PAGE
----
Name of Assigned Judge Matthew F. Kennelly Sitting Judge if Other or Magistrate Judge than Assigned Judge
The second amended complaint is summarily dismissed on preliminary review pursuant to 28 U.S.C. § 1915A. The case is terminated. This dismissal counts as one of plaintiff's Jeremy Johnson's three allotted dismissals under 28 U.S.C. § 1915(g).
O [For further details see text below.] Docketing to mail notices.
Jeremy Johnson, an Illinois state prisoner, has brought this pro se lawsuit pursuant to 42 U.S.C. § 1983. He cldaims that a former girlfriend, defendant Harper, made a false police report against him; the responding officers arrested him for domestic battery without probable cause; and a police supervisor wrongfully approved the charge. Plaintiff also sues the City of Chicago as the officers' employer.
In a decision dated November 21, 2011, the Court largely granted defendants' motion to dismiss but gave plaintiff an opportunity to attempt to replead to see if he could articulate a viable federal claim. Plaintiff has submitted a second amended complaint. Under 28 U.S.C. § 1915(e)(2), the Court is required to dismiss a suit brought in forma pauperis at any time if the Court determines that it is frivolous or malicious, fails to state a claim on which relief may be granted, or seeks monetary relief against a defendant who is immune from such relief. Here, even accepting plaintiff's factual allegations as true, the second amended complaint fails to state a viable claim.
Plaintiff alleges that on January 1, 2010, Harper, his girlfriend, attacked him in a jealous rage. Plaintiff says he did not assault Harper but merely defended himself. Plaintiff alleges that he believed that he and Harper soon resolved their misunderstanding. Plaintiff says, however, that Harper called the police while he was asleep and falsely reported that he had beaten her.
Defendants Chibicki, Bratton, and Baader, Chicago police officers, responded to Harper's call. As Officer Baader interviewed Harper, Officers Chibicki and Bratton went upstairs to rouse and arrest plaintiff. Plaintiff alleges that the officers failed to "follow protocol" and had no probable cause to arrest him for domestic battery. He says that they did not bother to ask for his side of the story. Plaintiff alleges that defendant Brown, a police sergeant, reviewed the arresting officers' reports and approved the charges even though he was fully aware that probable cause did not exist to arrest plaintiff for domestic battery.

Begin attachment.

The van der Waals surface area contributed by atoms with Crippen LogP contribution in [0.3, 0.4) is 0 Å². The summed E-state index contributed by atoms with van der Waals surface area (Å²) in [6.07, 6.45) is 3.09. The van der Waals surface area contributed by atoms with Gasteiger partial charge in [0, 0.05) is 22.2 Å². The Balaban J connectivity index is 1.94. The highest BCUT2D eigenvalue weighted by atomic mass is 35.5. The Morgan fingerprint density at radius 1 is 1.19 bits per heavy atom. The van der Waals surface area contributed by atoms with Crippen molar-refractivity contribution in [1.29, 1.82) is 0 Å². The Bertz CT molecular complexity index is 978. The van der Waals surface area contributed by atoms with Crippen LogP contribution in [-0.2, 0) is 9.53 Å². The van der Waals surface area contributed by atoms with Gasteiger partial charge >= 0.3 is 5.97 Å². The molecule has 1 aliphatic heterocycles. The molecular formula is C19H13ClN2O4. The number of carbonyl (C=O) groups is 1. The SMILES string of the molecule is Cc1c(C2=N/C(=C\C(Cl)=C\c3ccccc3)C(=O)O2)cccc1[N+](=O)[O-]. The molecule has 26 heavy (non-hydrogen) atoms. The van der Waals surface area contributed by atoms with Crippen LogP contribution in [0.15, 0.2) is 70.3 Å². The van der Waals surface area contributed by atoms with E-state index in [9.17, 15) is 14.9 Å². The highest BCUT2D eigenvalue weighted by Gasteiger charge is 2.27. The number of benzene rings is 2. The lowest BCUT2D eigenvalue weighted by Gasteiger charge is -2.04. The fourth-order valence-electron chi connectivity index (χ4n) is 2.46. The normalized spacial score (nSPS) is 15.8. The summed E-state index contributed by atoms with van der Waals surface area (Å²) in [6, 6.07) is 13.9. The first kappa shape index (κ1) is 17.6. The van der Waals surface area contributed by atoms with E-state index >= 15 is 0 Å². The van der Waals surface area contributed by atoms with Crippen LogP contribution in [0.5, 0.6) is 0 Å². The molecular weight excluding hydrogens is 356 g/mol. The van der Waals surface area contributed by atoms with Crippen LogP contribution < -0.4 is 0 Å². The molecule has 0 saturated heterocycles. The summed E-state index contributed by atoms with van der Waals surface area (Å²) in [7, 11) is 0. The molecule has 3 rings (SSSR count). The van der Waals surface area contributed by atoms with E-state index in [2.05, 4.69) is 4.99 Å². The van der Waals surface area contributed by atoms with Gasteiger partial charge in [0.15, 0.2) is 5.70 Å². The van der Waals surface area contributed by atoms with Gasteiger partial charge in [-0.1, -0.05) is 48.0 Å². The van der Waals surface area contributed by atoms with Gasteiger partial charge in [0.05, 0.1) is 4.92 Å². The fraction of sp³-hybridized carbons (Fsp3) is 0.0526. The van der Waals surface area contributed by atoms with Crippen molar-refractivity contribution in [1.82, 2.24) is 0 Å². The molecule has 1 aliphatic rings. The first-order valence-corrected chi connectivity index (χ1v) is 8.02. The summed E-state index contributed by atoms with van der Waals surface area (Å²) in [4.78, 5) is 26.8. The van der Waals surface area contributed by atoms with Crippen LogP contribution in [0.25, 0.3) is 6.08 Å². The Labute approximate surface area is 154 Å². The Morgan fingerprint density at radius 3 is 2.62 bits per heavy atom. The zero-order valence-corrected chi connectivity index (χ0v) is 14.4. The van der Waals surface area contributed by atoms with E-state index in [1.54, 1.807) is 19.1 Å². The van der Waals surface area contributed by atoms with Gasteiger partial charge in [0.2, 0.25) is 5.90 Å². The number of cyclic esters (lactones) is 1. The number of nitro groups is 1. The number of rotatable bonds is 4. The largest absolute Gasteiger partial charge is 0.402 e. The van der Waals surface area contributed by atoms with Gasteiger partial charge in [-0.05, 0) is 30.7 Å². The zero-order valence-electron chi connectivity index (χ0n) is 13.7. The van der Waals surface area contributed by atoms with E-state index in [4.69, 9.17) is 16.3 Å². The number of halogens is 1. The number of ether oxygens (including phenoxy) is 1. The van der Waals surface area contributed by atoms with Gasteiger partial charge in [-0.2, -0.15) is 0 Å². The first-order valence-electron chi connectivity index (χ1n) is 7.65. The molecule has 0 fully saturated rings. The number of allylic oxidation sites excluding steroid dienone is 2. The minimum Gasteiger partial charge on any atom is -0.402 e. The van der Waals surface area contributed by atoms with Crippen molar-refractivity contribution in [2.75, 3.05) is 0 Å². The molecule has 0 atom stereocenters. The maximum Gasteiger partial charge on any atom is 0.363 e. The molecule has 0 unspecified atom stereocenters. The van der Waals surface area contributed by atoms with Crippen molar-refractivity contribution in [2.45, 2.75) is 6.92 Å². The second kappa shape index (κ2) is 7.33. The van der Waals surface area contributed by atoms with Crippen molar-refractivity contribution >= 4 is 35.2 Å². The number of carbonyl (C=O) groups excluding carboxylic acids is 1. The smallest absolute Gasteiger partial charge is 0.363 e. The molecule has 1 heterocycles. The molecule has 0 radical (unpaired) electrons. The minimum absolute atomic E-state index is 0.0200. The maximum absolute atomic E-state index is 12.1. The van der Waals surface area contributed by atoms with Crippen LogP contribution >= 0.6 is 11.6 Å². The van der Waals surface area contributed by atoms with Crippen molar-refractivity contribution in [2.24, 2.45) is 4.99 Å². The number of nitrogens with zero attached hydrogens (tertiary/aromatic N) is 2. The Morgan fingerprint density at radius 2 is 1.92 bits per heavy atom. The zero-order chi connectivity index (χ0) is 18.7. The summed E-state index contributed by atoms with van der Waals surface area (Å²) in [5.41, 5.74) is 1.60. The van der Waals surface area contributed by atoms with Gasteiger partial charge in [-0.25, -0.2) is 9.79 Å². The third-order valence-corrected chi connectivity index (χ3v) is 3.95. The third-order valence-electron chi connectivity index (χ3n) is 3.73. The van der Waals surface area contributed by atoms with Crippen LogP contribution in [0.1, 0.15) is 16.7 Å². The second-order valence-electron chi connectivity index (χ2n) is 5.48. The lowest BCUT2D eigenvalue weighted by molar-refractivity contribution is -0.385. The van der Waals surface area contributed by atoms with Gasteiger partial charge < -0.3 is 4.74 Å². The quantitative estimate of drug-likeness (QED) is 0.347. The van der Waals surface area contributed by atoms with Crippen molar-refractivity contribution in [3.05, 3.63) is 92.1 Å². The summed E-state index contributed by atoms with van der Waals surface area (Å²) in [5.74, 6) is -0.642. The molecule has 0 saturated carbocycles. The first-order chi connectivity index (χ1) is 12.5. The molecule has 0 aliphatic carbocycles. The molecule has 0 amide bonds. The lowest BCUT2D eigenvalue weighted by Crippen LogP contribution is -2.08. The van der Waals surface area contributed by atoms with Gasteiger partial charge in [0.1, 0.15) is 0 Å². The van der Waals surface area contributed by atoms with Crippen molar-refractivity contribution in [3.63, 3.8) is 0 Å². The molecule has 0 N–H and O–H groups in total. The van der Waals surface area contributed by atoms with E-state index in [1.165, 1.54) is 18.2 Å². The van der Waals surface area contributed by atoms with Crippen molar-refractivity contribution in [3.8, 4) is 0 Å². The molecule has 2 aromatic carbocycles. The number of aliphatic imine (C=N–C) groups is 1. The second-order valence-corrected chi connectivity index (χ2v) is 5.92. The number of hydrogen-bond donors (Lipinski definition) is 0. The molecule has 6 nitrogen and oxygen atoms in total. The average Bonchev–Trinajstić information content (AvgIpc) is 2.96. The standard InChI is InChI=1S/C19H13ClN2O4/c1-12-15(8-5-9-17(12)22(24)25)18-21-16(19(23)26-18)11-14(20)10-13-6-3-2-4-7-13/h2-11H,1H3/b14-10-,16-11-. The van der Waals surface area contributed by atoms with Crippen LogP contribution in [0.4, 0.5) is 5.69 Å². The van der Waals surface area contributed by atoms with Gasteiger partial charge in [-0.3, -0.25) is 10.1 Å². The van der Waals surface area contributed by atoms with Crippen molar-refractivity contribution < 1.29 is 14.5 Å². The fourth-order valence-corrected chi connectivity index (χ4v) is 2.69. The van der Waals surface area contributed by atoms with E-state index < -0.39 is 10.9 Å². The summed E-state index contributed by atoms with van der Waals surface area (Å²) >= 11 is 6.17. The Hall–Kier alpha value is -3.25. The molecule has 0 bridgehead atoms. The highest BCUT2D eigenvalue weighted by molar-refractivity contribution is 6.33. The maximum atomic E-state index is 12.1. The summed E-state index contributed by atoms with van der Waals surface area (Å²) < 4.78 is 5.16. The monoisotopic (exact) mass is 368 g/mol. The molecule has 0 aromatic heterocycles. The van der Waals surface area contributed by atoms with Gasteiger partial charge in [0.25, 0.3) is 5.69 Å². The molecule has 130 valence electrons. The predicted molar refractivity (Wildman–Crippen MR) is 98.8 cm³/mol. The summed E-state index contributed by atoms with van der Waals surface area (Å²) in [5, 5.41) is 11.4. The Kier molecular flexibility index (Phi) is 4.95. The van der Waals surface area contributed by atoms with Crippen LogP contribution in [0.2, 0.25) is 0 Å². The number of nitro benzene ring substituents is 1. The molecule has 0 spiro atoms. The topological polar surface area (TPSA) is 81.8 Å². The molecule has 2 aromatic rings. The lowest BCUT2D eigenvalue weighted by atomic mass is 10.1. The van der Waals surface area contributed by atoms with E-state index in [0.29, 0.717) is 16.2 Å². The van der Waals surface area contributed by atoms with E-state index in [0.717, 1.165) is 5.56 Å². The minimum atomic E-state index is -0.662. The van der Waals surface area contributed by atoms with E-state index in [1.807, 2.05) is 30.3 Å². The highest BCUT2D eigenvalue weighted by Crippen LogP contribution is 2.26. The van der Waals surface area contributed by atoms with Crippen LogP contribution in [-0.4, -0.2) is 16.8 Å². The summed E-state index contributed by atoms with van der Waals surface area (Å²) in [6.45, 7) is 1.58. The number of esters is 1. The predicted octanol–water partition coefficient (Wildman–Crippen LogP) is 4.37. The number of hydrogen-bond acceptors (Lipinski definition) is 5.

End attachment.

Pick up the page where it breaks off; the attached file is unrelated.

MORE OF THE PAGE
On January 20, 2010, the domestic battery charge was dismissed.
Although Fed. R. Civ. P. 15(a) provides that leave to amend shall be freely given when justice so requires, it is not to be automatically granted." Johnson v. Cypress Hill, 641 F.3d 867, 871-72 (7th Cir. 2011) (internal quotation marks and citation omitted). "[District] courts have broad discretion to deny leave to amend where there is undue delay, bad faith, dilatory motive, repeated failure to cure deficiencies, undue prejudice to the defendants, or where the amendment would be futile." Id. at 872 (internal quotation marks and citation omitted). See also Arreola v. Godinez, 546 F.3d 788, 796 (7th Cir. 2008); Thompson v. Ill. Department of Professional Regulation, 300 F.3d 750, 759 (7th Cir. 2002). The Court finds that plaintiff's proposed amended complaint would be futile.
1. Plaintiff cannot successfully sue Harper under 28 U.S.C. § 1983 for calling the police even if her allegations of domestic battery were false. Generally, to be liable under 42 U.S.C. § 1983, a defendant must have both acted under color of state law and violated a constitutional right of the plaintiff. Burrell v. City of Mattoon, 378 F.3d 642, 647 (7th Cir. 2004). As the Court stated in an earlier order, see Order of April 25, 2011, merely providing false information to the police does not transform a private individual into a state actor. Pepper v. Village of Oak Park, 430 F.3d 805, 811 ...